The University of Missouri Athletic Department is under investigation by the NCAA for alleged academic fraud after a former tutor revealed “widespread” cheating abetted by academic tutors. The school did not name any specific programs that were under scrutiny, but they announced that they were investigating the allegations, along with the NCAA:
“The University of Missouri has received allegations of potential academic rules violations by a former tutor in the Athletics Academic Services area. Consistent with our commitment to rules compliance and to operating our athletics program with integrity, we are conducting a review of the allegations. We also have informed the NCAA who is working with us on this matter. To protect the integrity of the review process, we will not comment further at this time.”
The Kansas City Star found a private Facebook message by former tutor Yolanda Kumar (who confirmed its authenticity), wherein she talked about helping athletes cheat and said that she had resigned and reported the fraud to the school. She did not get specific about any of the athletes she worked with, but she did say that coordinators from two revenue-generating sports supported the alleged fraud:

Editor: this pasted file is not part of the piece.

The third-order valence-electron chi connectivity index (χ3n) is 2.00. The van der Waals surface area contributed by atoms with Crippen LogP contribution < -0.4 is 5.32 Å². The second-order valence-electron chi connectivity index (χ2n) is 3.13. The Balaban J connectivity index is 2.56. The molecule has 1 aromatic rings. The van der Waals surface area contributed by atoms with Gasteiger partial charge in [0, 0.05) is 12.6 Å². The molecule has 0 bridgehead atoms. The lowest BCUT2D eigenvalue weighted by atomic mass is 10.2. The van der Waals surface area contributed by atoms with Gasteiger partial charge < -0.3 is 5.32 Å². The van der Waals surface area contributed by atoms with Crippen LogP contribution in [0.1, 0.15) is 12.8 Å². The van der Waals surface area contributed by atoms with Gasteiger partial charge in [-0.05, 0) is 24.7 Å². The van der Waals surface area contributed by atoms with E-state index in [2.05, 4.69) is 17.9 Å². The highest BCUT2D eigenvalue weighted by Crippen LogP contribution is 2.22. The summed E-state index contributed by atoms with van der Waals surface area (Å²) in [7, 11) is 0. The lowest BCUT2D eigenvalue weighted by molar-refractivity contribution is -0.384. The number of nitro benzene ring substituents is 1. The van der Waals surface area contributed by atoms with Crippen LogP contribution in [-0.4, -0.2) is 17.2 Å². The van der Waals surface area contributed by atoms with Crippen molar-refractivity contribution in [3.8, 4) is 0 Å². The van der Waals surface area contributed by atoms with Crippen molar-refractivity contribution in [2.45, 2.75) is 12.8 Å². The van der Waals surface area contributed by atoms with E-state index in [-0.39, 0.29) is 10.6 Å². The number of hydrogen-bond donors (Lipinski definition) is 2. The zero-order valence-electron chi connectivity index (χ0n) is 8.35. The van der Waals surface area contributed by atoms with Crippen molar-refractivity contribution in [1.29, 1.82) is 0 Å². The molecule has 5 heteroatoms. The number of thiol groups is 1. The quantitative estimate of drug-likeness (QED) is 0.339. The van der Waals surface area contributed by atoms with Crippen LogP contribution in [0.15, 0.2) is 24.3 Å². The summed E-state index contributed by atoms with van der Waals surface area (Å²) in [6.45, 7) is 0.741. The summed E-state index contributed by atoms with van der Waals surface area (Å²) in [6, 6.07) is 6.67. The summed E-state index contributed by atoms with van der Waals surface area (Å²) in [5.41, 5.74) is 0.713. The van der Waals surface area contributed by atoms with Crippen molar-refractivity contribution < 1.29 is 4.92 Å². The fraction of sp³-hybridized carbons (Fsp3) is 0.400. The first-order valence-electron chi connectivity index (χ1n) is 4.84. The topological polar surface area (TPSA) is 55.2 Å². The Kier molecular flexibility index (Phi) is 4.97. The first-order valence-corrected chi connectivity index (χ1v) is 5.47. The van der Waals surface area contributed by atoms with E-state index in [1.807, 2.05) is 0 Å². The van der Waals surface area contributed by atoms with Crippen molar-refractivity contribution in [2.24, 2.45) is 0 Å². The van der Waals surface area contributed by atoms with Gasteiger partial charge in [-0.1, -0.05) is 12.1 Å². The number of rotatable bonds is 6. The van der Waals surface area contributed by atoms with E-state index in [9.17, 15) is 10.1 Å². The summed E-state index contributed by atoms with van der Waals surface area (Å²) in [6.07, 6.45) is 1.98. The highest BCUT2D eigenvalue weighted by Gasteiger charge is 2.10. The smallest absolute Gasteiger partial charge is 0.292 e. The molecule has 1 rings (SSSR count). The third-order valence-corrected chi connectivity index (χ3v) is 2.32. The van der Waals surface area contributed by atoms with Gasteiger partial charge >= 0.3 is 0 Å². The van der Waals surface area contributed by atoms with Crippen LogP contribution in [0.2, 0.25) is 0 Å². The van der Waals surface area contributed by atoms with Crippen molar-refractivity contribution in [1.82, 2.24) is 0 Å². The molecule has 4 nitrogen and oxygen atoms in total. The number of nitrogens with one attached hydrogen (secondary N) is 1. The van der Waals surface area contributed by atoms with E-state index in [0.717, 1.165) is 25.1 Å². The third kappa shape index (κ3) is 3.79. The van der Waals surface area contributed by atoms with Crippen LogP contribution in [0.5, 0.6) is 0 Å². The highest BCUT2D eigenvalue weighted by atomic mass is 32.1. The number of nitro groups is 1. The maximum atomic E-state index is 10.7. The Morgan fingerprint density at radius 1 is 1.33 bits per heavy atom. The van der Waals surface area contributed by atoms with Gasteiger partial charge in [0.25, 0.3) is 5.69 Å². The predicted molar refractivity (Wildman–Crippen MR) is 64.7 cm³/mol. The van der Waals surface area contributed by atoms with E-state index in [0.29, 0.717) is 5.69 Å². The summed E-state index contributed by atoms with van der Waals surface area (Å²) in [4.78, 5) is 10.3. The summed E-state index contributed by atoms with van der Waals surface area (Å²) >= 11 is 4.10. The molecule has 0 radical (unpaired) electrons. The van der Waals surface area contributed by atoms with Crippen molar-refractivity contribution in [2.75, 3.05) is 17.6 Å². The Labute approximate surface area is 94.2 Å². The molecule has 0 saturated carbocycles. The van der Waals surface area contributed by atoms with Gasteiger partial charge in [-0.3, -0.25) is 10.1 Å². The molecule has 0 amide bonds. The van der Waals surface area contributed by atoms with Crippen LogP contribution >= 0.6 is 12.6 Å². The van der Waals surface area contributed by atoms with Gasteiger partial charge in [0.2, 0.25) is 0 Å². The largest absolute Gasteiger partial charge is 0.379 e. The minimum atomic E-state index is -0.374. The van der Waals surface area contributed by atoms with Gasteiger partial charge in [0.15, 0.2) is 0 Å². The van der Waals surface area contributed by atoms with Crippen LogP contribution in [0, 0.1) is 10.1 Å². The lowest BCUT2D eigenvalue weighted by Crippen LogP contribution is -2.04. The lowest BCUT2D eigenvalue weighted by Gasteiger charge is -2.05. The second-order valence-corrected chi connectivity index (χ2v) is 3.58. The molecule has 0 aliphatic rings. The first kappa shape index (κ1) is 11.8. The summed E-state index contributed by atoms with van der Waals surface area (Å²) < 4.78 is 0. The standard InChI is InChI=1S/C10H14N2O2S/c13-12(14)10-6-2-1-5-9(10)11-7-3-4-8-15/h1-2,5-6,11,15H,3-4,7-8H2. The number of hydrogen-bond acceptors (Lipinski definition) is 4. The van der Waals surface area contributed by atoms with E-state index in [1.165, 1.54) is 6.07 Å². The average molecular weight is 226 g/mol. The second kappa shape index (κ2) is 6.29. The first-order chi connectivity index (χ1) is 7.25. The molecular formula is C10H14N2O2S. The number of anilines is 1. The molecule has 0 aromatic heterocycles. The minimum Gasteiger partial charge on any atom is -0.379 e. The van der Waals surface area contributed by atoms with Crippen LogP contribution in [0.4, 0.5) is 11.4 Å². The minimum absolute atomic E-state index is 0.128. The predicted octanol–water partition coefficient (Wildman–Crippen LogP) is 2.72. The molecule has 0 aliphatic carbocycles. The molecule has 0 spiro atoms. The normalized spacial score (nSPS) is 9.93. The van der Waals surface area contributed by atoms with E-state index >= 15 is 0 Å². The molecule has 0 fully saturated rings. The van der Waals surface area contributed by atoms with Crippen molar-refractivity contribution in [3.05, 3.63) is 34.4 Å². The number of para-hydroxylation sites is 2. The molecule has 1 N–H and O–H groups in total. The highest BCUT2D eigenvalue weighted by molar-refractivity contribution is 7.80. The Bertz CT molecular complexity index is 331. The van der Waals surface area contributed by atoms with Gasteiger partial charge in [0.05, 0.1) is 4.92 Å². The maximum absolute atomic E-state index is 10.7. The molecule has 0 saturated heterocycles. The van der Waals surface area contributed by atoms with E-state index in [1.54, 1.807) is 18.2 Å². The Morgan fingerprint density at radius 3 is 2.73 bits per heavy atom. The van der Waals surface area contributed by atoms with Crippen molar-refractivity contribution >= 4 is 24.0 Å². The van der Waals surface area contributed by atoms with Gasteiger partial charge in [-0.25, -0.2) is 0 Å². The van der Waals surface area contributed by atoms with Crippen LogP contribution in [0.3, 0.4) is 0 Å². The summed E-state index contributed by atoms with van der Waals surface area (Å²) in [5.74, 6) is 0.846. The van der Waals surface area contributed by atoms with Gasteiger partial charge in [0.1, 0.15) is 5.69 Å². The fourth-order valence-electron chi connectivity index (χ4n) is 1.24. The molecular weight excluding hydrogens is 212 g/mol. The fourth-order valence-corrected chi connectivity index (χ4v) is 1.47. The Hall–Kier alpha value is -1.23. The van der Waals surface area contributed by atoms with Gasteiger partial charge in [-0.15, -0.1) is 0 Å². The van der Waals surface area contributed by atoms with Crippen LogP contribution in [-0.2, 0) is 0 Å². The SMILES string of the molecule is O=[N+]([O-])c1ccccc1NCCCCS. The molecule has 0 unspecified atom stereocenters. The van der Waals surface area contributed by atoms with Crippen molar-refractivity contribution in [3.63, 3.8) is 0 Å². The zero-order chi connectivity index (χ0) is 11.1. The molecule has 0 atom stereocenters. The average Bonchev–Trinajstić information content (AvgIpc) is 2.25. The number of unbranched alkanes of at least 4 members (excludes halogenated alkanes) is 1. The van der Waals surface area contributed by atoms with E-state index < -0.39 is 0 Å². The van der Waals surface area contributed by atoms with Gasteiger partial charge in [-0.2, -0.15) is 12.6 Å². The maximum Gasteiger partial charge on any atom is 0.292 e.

“I have knowingly participated in academic dishonesty in my position as a tutor at the University of Missouri-Columbia Intercollegiate Athletic department, which is not limited to assistance with assignments. I have taken and assisted with entrance assessment, completed entire courses, and I been present to provide assistance with online assessments. It was encouraged, promoted, and supported by at least two Academic Coordinators for athletes in revenue generating sports, however, the wide spread desperation to succeed by other student-athletes at the bottom of an inverted pyramid of the organization’s construct cross (sic) multiple sports. I self-reported on November 2 and naively wanted to close the door on the manner after seeking counsel. I immediately resigned from my position on November 7 prior to meeting with a member for compliance, general counsel, and an individual that reports to the chancellor.
“You are able to see this post because I respect and honor your thoughts of me. I wanted you to hear it from me first. I apologize for disappointing you.
“I just can’t carry this burden anymore.”
These allegations come right on the heels of the NCAA imposing sanctions on the men’s basketball team for a series of violations, including giving illegal benefits to players. The Tigers were banned from the postseason last year and they vacated 23 victories.
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